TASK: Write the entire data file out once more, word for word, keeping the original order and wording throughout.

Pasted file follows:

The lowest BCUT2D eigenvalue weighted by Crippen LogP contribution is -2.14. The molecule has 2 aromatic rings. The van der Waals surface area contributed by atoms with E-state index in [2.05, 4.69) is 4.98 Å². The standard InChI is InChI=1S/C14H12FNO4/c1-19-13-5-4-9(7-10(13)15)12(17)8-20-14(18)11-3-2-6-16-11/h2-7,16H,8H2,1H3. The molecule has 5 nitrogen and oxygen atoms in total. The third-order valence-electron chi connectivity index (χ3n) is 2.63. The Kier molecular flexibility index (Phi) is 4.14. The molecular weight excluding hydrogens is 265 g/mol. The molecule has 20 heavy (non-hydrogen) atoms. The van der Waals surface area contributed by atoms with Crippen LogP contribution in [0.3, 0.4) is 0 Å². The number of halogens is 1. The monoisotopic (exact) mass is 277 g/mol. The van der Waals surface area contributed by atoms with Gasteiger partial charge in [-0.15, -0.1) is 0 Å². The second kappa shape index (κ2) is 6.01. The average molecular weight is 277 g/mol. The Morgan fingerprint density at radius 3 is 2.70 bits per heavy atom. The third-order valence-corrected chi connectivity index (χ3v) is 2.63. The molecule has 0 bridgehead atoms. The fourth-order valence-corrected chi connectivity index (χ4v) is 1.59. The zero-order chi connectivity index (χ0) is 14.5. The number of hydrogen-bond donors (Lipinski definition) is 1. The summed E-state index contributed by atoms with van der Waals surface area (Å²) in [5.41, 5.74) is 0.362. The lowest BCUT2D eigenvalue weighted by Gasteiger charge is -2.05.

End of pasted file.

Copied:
The lowest BCUT2D eigenvalue weighted by Crippen LogP contribution is -2.14. The molecule has 2 aromatic rings. The van der Waals surface area contributed by atoms with E-state index in [2.05, 4.69) is 4.98 Å². The standard InChI is InChI=1S/C14H12FNO4/c1-19-13-5-4-9(7-10(13)15)12(17)8-20-14(18)11-3-2-6-16-11/h2-7,16H,8H2,1H3. The molecule has 5 nitrogen and oxygen atoms in total. The third-order valence-electron chi connectivity index (χ3n) is 2.63. The Kier molecular flexibility index (Phi) is 4.14. The molecular weight excluding hydrogens is 265 g/mol. The molecule has 20 heavy (non-hydrogen) atoms. The van der Waals surface area contributed by atoms with Crippen LogP contribution in [0.3, 0.4) is 0 Å². The number of halogens is 1. The monoisotopic (exact) mass is 277 g/mol. The van der Waals surface area contributed by atoms with Gasteiger partial charge in [-0.15, -0.1) is 0 Å². The second kappa shape index (κ2) is 6.01. The average molecular weight is 277 g/mol. The Morgan fingerprint density at radius 3 is 2.70 bits per heavy atom. The third-order valence-corrected chi connectivity index (χ3v) is 2.63. The molecule has 0 bridgehead atoms. The fourth-order valence-corrected chi connectivity index (χ4v) is 1.59. The zero-order chi connectivity index (χ0) is 14.5. The number of hydrogen-bond donors (Lipinski definition) is 1. The summed E-state index contributed by atoms with van der Waals surface area (Å²) in [5.41, 5.74) is 0.362. The lowest BCUT2D eigenvalue weighted by Gasteiger charge is -2.05.